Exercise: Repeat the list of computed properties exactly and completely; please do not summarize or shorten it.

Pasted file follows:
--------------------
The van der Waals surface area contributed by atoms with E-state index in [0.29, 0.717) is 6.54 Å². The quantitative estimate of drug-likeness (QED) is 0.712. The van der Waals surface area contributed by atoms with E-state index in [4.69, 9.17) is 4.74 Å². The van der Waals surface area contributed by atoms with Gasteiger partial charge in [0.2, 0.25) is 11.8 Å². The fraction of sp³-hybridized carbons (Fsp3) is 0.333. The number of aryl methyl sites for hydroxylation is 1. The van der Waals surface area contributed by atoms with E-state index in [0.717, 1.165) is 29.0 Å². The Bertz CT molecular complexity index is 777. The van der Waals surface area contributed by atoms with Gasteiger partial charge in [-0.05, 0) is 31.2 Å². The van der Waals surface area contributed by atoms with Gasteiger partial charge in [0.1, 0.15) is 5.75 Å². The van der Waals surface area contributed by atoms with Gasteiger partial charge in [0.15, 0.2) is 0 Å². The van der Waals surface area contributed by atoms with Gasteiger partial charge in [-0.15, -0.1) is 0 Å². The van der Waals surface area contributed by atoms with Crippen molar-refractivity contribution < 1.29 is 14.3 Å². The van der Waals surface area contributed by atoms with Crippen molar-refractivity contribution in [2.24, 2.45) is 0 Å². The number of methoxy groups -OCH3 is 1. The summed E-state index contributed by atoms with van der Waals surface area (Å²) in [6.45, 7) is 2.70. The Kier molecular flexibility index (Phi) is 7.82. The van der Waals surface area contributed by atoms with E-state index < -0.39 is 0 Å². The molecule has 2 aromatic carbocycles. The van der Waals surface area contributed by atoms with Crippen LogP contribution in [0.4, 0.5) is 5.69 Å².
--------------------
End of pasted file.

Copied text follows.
The van der Waals surface area contributed by atoms with E-state index in [0.29, 0.717) is 6.54 Å². The quantitative estimate of drug-likeness (QED) is 0.712. The van der Waals surface area contributed by atoms with E-state index in [4.69, 9.17) is 4.74 Å². The van der Waals surface area contributed by atoms with Gasteiger partial charge in [0.2, 0.25) is 11.8 Å². The fraction of sp³-hybridized carbons (Fsp3) is 0.333. The number of aryl methyl sites for hydroxylation is 1. The van der Waals surface area contributed by atoms with E-state index in [0.717, 1.165) is 29.0 Å². The Bertz CT molecular complexity index is 777. The van der Waals surface area contributed by atoms with Gasteiger partial charge in [-0.05, 0) is 31.2 Å². The van der Waals surface area contributed by atoms with Gasteiger partial charge in [0.1, 0.15) is 5.75 Å². The van der Waals surface area contributed by atoms with Gasteiger partial charge in [0.15, 0.2) is 0 Å². The van der Waals surface area contributed by atoms with Gasteiger partial charge in [-0.15, -0.1) is 0 Å². The van der Waals surface area contributed by atoms with Crippen molar-refractivity contribution < 1.29 is 14.3 Å². The van der Waals surface area contributed by atoms with Crippen molar-refractivity contribution in [2.24, 2.45) is 0 Å². The number of methoxy groups -OCH3 is 1. The summed E-state index contributed by atoms with van der Waals surface area (Å²) in [6.45, 7) is 2.70. The Kier molecular flexibility index (Phi) is 7.82. The van der Waals surface area contributed by atoms with E-state index < -0.39 is 0 Å². The molecule has 2 aromatic carbocycles. The van der Waals surface area contributed by atoms with Crippen LogP contribution in [0.4, 0.5) is 5.69 Å².